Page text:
Commercial Insurance


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Commercial Insurance (business insurance) is designed to cover the risks that come with running a business. This can include insuring commercial property, providing public and employers liability, professional indemnity and key man cover. In other words, insurance that will protect your property, the public and any members of your company.

Virtually all commercial insurance falls into five categories, which are: property insurance; liability insurance; material damage insurance; motor / fleet insurance and; personal insurance (key man cover).

Commercial Property Insurance

  • Commercial Property Insurance - this type of insurance covers commercial buildings such as shops, offices, restaurants, factories and industrial units. It can cover the buildings and contents against fire, theft, natural disasters and subsidence as well as fittings, fixtures and loss of rent. Find out more >>>
  • Residential Landlord Insurance (Buy to Let Insurance) - this type of insurance covers a residential landlord from financial losses connected with rental property. This can include the building(s), contents, landlords liability and even rent guarantee. Find out more >>>

Liability Insurance

  • Employers Liability Insurance - this type of insurance enables businesses to meet the costs of damages and legal fees for employees who are injured or made ill at work through the fault of the employer. By law, an employer must have employers liability insurance and be insured for at least £5 million. Find out more >>>
  • Public Liability Insurance - this would cover loss to third parties which can include damage to property, injury or dealth. It can be taken out by limited companies, partnerships and sole traders and is most often taken out by contractors. Find out more >>>
  • Professional Indemnity Insurance (P.I.) - this type of insurance helps to protect professonal advice and service providing individuals against potential claims of negligence. Many professions are required to have P.I. insurance cover as a regulatory requirement or as part of their professional authorisation. This includes solicitors, accountants, architects, mortgage intermediaries, insurance brokers and financial advisers. Find out more >>>

Material Damage Insurance

  • This can cover stock and contents, goods in transit and money

Personal Insurance

  • Key Man Cover Insurance - this type of insurance covers the loss of a key person in a company such as a director or technical person who's loss through illness, injury or death could cause a significant loss of business. Find out more >>>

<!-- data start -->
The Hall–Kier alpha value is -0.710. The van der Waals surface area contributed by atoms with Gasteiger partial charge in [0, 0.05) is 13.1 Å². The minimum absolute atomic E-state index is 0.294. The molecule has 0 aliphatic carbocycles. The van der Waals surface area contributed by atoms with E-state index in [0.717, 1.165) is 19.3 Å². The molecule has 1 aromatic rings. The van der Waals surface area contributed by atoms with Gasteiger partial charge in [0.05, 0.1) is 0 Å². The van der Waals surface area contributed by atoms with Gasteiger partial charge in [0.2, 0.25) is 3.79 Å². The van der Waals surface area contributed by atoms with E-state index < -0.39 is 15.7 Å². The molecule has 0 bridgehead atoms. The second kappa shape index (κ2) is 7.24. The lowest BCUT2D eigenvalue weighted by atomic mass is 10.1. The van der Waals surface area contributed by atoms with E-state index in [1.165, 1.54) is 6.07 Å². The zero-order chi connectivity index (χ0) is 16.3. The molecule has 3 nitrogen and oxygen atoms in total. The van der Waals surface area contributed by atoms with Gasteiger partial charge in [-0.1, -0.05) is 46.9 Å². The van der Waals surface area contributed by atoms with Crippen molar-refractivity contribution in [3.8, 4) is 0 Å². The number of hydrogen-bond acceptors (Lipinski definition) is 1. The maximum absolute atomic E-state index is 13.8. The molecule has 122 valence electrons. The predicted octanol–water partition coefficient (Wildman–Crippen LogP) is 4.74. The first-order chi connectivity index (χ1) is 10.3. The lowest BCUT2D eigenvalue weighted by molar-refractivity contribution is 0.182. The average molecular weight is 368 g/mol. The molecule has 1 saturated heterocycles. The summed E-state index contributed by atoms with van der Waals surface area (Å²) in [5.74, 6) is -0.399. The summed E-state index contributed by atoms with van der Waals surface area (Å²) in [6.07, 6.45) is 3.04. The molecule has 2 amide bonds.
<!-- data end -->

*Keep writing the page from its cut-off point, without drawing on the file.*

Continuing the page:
Things to Consider When Taking Out Commercial Insurance

  • Insurance is about protecting a potential loss - make a list of things in your business that would be disruptive if you lost. An obvious starting list would be property, stock, motor, employers and public liability and professional indemnity insurance. Obviously, your list will be dependent on the type of the business that you're involved with. If you're not sure, speak to a commercial insurance specialist who can advise you
  • As with all insurance - answer questions that the insurance company / broker is asking.  Failure to do so may result in a policy not paying out on a claim - and what's the point of paying for insurance if it won't pay out on a claim
  • Again as with all insurance, shop around or use a good commercial insurance broker who can do this for you
  • Make sure you're aware of any exclusions, especially if your situation requires a non-standard policy. An example could be if your property has suffered from subsidence in the past, any future subsidence claims may be excluded, or an employers liability policy for construction workers that may exclude any accidents that occur over a certain height
  • Think about your voluntary excess - choosing a high excess will reduce your premium, but remember that will mean you pay more when you come to making a claim
  • Keep up to date with current health & safety regulations, issues and updates through the HSE website - failure to do so may potentially nullify a claim, especially with public and employers liability insurance.  Regular risk assessments should help to mitigate potential problems
  • Notify your insurance company / brokers of any changes to your business that occur in between policy renewal dates e.g. taking on more staff, changes to property etc.
  • Remember that prevention is always better than cure. Site surveys can be arranged with many insurers to advise you on risk management, the benefits of this being twofold. Firstly, with expert advice, the likelihood of a disaster can be avoided in the first place, and secondly this diligence can be rewarded by significantly lower premiums
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